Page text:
4. Line bottom of large bin with 3" of straw. I find it helps to set the large bin horizontally on an elevated flat surface (e.g. coffee table) for the next few steps.

5. Place small bin inside large bin, on top of straw.
Reaching through the hole in the large bin, trace a 6" circle on the small bin (Sterilite 85L) directly behind the first hole. 

6. Remove the small bin, stand it on its end, and cut out hole from small bin using hair dryer and linoleum knife.


Step 7: I've cut a hole in the small bin and
placed it back on top of straw inside large bin
7. Put small bin back on top of straw inside large bin.


Step 8: Make a tunnel

8. Make a tunnel connecting the bins with a 6"-7" strip of laminated poster rolled into a tube or an ice cream container or 'laminated' cardboard or plastic flower pot. Use long strips of overlapping Gorilla Tape to connect the tunnel to the interior bin and the exterior bin.

Step 8: Interior view of the tunnel-taping process

Step 9: Ensure a good seal to keep out enemy #1: moisture.
Go over any missed spots with Gorilla Tape
9. Go over any missed spots (often where the outside of the tunnel meets the exterior bin) with Gorilla Tape to ensure a good seal. This is key to keeping moisture out of the bins and holding the tunnel on securely. 

Step 10 & 11: Line interior bin with
panels of Reflectix
10. Measure and cut Reflectix to cover floor area of small/interior bin. Lucky cats will be sleeping on this, with a thick straw bed on top.


Step 11: Cut about 4" off the length of panel that will
cover bin walls. Affix panel to both sides of tunnel area
11. Measure and cut about 4" off a long panel of Reflectix that will wrap vertically around the walls of the interior bin. It needs to be short enough to fit under the lid. Affix Reflectix panel to the bin near the tunnel using Tuck Tape.

Step 12: Reflectix scraps made into rectangular
panel. I'll flip this panel over before
taping it to underside of lid
12. Cover the underside of the interior bin lid with a Reflectix panel. I use Tuck Tape to bind together a patchwork of Reflectix scraps for this, first adhering the pieces to each other to form a rectangular panel. I flip the panel over so the untaped side faces out and then adhere the whole panel to the underside of the lid. This will be a heat reflective roof for the cats.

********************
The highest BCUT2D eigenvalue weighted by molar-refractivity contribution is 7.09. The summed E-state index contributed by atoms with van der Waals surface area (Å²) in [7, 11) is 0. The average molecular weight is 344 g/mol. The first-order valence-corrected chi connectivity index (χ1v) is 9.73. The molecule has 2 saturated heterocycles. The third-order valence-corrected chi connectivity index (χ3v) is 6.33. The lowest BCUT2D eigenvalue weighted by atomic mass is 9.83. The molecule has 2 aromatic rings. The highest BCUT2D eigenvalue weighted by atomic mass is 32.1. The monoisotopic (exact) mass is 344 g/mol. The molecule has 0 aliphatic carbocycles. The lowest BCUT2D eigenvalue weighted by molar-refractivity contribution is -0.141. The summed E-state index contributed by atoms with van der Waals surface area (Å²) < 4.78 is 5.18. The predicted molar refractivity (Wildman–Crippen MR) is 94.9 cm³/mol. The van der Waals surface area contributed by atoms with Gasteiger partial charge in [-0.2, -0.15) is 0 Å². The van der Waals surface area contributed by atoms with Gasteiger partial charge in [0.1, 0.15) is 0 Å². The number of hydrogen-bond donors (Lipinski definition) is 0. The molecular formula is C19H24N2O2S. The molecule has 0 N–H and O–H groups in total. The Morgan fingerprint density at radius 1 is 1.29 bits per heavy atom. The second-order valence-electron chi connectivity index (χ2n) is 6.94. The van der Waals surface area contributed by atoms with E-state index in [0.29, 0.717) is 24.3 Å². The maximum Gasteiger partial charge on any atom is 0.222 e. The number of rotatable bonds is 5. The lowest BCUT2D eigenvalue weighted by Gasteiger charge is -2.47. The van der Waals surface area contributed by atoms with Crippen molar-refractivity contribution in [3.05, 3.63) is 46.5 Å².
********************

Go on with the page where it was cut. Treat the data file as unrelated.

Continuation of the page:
Step 13 & 14: Another view
13. Make a thick straw bed inside the interior bin for cats to nestle in. Snap Reflectix-lined lid on. For weatherproofing, tape the perimeter of the lid down so no moisture can get in.
Step 13 & 14: Make thick straw bed in interior bin,
stuff straw down the sides, back and front for insulation



Step 14: Nearly done... stuff straw all around and
on top of interior bin
 14. Surround the interior bin with a layer of straw insulation by stuffing straw between the bins, filling up the front, back and side gaps. Cover the top of the interior bin lid with several inches of straw too.

Step 15: Patched holes in handles before snapping on
exterior bin lid
15. Patch any little holes, e.g. in the handles of exterior bin, to keep moisture out.

All done (with plastic cut outs capping tunnels
to keep straw in during transport  - not good for wind flaps, though)
16. Snap lid of exterior bin on over all the straw. Gorilla tape it down for weatherproofing. Once shelter is set up outside, and cats are already using it, you can experiment with making a vinyl or soft plastic wind flap for the tunnel (not shown).

For pointers on where to position the shelters and how to get the cats to start using the shelters (catnip, treats, dry food), please see Chapter 6: Winter Shelters (pages 28-32) of the Neighborhood Cats TNR Handbook, which is an excellent resource that I go back to again and again for all my questions about feral cats:

 Other Shelters
To make a shelter of a different size, using my model, you can adapt the instructions for any two plastic storage bins that fit together in a way that leaves room for several inches of straw under, above and surrounding the interior bin (all six sides). You don't want the fit to be too loose (you will need to use a lot more straw to fill the gaps) or too tight (not enough room for straw insulation, and pent up pressure from wedging bins together/causing bulges might make plastic crack in freezing temperatures). When I make small shelters that fit up to two cats I use 55L Sterilite bins (clear, $9) embedded in 114L Sterilite bins (gray, I think approx. $15). It took a lot of experimentation in the bin aisle at Walmart to figure this out!

For other models of winter shelter you can make yourself, see this Neighborhood Cats page:

Here's a simple and affordable shelter that has great instructions and uses one plastic tote, a Styrofoam cooler (which you might be able to get for free from a restaurant [meat and fish are delivered in these] or grocery store, or buy at a hardware store) and straw:

Thanks for reading & good luck to you and your kitties.